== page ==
Isaac at Beersheba

The oath God had sworn to Abraham and his offspring also applied to Isaac, the son of the promise, whom Abraham had received from the dead in a figurative sense (Heb. 11:18-19). The letter to the Hebrews confirms this by speaking about 'the heirs of the promise' in the plural. The oath is the end of every argument, and by it God wanted to show emphatically the unchangeableness of His purpose (Heb. 6:13ff).

Later, Isaac also lived in Beersheba. There the L ORD appeared to him and confirmed the legality of the promise He had made to Abraham. This divine revelation also turned Isaac into a worshipper. He built an altar there and called upon the name of the L ORD (Gen. 26:23-25). Isaac is a type of Christ as the risen and glorified Man in heaven, God's Beloved One, the Son of the promise, the Heir of everything. In truth He is the Blessed of the L ORD (cf. Gen. 26:29). As Christians, we are His by faith, and share the blessings that have been promised to Him. Ours is a heavenly home and we can enjoy it, although we are still pilgrims on earth. Just like Isaac, we possess a 'tent', a 'well' and an 'altar' (Gen. 26:25).

The covenant between Isaac and Abimelech at Beersheba, at 'the well of the oath', speaks prophetically of the peace that will be made between Israel and the Palestinians in the coming Kingdom. The point is not that the Palestinians will acknowledge Israel's superiority, but that they will recognise the nation has been blessed by God Himself: 'You are now the blessed of the L ORD' (Gen. 26:29). That will lay the basis for a permanent and enduring peace.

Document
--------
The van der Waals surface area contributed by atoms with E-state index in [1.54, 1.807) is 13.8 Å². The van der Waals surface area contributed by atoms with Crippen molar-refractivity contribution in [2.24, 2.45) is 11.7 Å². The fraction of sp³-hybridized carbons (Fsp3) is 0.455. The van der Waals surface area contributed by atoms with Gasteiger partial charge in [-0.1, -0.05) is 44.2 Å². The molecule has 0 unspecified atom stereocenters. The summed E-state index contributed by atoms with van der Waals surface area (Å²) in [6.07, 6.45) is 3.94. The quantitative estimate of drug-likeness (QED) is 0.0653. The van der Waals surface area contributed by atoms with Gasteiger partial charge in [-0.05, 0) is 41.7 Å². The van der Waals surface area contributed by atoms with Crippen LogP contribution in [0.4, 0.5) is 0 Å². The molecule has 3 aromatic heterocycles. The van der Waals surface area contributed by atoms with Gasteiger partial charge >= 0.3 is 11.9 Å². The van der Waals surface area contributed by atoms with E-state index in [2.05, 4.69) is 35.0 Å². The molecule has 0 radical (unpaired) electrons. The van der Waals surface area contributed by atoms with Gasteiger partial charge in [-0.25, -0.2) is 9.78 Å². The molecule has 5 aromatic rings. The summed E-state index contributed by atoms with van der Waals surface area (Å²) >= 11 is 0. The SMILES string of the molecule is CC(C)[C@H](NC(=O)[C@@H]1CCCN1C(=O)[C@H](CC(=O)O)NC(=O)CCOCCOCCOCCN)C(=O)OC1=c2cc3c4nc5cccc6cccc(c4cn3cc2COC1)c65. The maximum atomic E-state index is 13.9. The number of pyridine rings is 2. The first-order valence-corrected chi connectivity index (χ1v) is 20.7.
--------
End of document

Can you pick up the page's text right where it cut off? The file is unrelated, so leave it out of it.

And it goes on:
A promise for the end time

So it is that Beersheba in this passage points to the end time. Christ has now entered into heaven for us as our Forerunner and High Priest. He has become a Priest for ever according to the order of Melchizedek. This 'appointment' did not take place without a solemn oath, for that matter, for God Himself has sworn and will not relent: 'You are a Priest for ever' (Ps. 110:4; Heb. 7:20-21).

But at His Coming He will exercise this eternal priesthood for the blessing of His earthly people, as had been indicated before in a prophetic way in the story of Abraham's victory over the kings of the east (Gen. 14:18-20). Just as Abraham was blessed by Melchizedek, the king and priest of Salem, the remnant of Israel will be blessed after all the conflicts of the end time by Christ, the true King and Priest of the Most High God, at His return from heaven. Then the nations will be blessed together with Israel. There will be peace for ever. Even former enemies will come and make a covenant with God's people, as Abimelech did with Isaac (Gen. 26:26-31). What a time of previously unknown blessing and prosperity that will be!